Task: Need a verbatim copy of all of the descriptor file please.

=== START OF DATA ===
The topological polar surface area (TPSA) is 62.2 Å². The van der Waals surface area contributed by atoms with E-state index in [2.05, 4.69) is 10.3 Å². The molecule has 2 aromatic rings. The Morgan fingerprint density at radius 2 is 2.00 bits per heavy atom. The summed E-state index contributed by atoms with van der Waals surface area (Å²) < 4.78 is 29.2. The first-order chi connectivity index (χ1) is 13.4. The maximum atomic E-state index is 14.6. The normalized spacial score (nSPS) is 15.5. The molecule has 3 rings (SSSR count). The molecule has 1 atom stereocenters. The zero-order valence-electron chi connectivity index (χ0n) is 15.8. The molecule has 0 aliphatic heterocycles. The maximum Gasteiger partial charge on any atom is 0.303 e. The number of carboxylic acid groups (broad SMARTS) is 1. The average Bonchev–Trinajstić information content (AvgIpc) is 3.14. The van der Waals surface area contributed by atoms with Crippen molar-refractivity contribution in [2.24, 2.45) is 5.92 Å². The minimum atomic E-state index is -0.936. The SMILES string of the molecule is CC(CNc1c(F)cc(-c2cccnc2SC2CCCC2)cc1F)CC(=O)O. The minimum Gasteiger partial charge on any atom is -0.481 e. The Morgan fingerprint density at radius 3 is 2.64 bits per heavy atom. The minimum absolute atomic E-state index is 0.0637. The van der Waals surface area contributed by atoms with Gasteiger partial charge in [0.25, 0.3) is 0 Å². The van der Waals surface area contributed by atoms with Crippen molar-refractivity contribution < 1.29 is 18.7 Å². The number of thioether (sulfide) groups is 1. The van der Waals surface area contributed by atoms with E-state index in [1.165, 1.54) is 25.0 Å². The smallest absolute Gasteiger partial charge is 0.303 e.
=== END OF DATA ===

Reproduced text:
The topological polar surface area (TPSA) is 62.2 Å². The van der Waals surface area contributed by atoms with E-state index in [2.05, 4.69) is 10.3 Å². The molecule has 2 aromatic rings. The Morgan fingerprint density at radius 2 is 2.00 bits per heavy atom. The summed E-state index contributed by atoms with van der Waals surface area (Å²) < 4.78 is 29.2. The first-order chi connectivity index (χ1) is 13.4. The maximum atomic E-state index is 14.6. The normalized spacial score (nSPS) is 15.5. The molecule has 3 rings (SSSR count). The molecule has 1 atom stereocenters. The zero-order valence-electron chi connectivity index (χ0n) is 15.8. The molecule has 0 aliphatic heterocycles. The maximum Gasteiger partial charge on any atom is 0.303 e. The number of carboxylic acid groups (broad SMARTS) is 1. The average Bonchev–Trinajstić information content (AvgIpc) is 3.14. The van der Waals surface area contributed by atoms with Crippen molar-refractivity contribution in [2.24, 2.45) is 5.92 Å². The minimum atomic E-state index is -0.936. The SMILES string of the molecule is CC(CNc1c(F)cc(-c2cccnc2SC2CCCC2)cc1F)CC(=O)O. The minimum Gasteiger partial charge on any atom is -0.481 e. The Morgan fingerprint density at radius 3 is 2.64 bits per heavy atom. The minimum absolute atomic E-state index is 0.0637. The van der Waals surface area contributed by atoms with Gasteiger partial charge in [0.25, 0.3) is 0 Å². The van der Waals surface area contributed by atoms with Crippen molar-refractivity contribution < 1.29 is 18.7 Å². The number of thioether (sulfide) groups is 1. The van der Waals surface area contributed by atoms with E-state index in [1.165, 1.54) is 25.0 Å². The smallest absolute Gasteiger partial charge is 0.303 e.